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Return to pentadigitalinc.com.

Penta Digital, Inc. July 16, 2008


An adroit mixture of everyday settings and extraordinary events.
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The world of business and finance gets skewered, as Bottom Liners tackles subjects such as foreign takeovers, office policies, getting a raise, and the fast-paced world of Wall Street.
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A wry look at the absurdities of everyday life.
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In today's complex world of family issues, Focus on the Family provides grounded, practical advice for those dealing with family problems.
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A whimsical, slice-of-life view into life's fool-hardy moments.
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News From
John McAuley
Idea of
the Week





How black is black enough?
A Message From John McAuley
The Way I See It

A Not So Trivial Pursuit

In 1979, two friends – Scott Abbott and Chris Haney – sat down to enjoy a game of Scrabble. As they unpacked the board, they discovered that some of the pieces were missing. Rather than look for another game to play, they decided they should try creating a board game of their own. Two years later, the duo introduced the first prototype of what would become Trivial Pursuit.

At the time they started working on Trivial Pursuit, neither Abbott nor Haney had any experience creating games. Abbott was a sports editor for the Canadian Press in Montreal, and Haney was a photo editor for the Montreal Gazette.

The game itself met initially with a tepid response. Abbott, Haney, and their business partners – Chris's brother, John Haney, and friend, Ed Werner – sank just about everything they had into its development. The quartet pushed hard to get it released and saw their dreams come true in 1983, when sales in both Canada and the United States topped the million mark. The following year proved even more successful, as Trivial Pursuit soon became a household name.

At the time, Trivial Pursuit was viewed as an overnight success. In truth that “night” had been long, hard, and fraught with anxiety. Here's the way I see it: Overnight successes seldom happen overnight. They typically take time and involve a fair amount of sacrifice, sweat, hard work, and tears.

At Penta Digital, we understand the work you've put into building your company or career, and we realize it certainly has been no trivial pursuit. So whether you're still struggling through the overnight – or enjoying the light of the dawning day – give us a call. We want to help you look good on paper.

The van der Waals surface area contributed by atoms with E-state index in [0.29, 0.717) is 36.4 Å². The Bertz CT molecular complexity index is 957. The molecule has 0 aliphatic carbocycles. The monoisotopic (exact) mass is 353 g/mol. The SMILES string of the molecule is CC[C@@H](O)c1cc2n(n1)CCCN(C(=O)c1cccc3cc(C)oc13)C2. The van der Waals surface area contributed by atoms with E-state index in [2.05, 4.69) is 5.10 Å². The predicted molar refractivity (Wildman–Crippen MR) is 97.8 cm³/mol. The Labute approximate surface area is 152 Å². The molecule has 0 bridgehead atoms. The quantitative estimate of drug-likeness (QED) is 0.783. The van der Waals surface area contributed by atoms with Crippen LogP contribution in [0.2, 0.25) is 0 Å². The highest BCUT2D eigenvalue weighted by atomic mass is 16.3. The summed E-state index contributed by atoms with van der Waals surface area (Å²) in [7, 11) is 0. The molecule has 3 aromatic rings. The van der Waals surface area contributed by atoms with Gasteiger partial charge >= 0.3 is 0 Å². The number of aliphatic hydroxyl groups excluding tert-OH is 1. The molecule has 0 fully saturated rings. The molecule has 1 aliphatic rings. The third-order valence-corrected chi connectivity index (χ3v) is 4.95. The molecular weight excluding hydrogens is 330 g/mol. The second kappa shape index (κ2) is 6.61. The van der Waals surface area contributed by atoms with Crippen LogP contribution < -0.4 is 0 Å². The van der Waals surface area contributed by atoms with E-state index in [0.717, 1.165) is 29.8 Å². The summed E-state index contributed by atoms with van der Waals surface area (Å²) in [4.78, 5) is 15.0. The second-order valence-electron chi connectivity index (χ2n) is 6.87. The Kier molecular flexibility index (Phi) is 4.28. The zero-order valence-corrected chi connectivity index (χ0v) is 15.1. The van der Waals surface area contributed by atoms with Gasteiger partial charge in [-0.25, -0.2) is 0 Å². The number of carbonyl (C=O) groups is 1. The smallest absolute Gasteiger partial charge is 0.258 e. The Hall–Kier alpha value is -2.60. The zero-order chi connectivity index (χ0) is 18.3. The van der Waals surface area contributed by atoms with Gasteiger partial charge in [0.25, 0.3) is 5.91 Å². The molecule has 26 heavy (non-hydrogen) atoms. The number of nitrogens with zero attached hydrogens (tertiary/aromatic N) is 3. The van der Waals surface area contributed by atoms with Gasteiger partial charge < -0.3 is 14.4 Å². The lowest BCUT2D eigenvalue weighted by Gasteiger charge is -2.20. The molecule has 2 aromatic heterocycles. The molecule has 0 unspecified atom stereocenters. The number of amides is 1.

John McAuley
Idea of the Week
Blacker than Black: Using "Enriched" Black Ink

When we think of colors, we often think of many different shades of each primary color. Take blue for example...it can vary between colors such as baby blue, aqua, turquoise, teal, royal blue, or navy blue.

Many people would assume that the one exception to these color variations is black. After all, we think of black as being absolute darkness, and expect it to appear this way when printed on a document as well. However, black that is used in full-color (process) printing is transparent, like all process inks, and cannot cover ink or paper as thoroughly as you may like.

Although using an opaque black ink may seem like a simple solution, it would cause adverse reactions to other color or high-resolution images that contain black ink. Instead, the wise choice would be to add various "enriched" process blacks to your color menus. Their use should vary according to how and where the black is applied.

Here are two types of enriched blacks to consider using:
  • Rich black. Rich black combines process black with one other process ink (traditionally 100% black and 60% cyan), which causes the black to appear "blacker" because the second ink color increases its density. Use rich black whenever the edges of a black object are fully exposed, or when a black object straddles other image information. And remember, it's only appropriate for objects that are at least a quarter-inch thick.

  • Super black. By combining three process undercolors (50% cyan, 50% magenta, and 50% yellow), you can create the deepest, most satisfying process black you can reproduce on-press. Use super black only when all the object edges are within other colors, or when they bleed off the edge of the page.
Note: Because computer monitors cannot accurately duplicate printed results, the graphic illustrating the use of enriched black is meant only to give an approximation of the end result.

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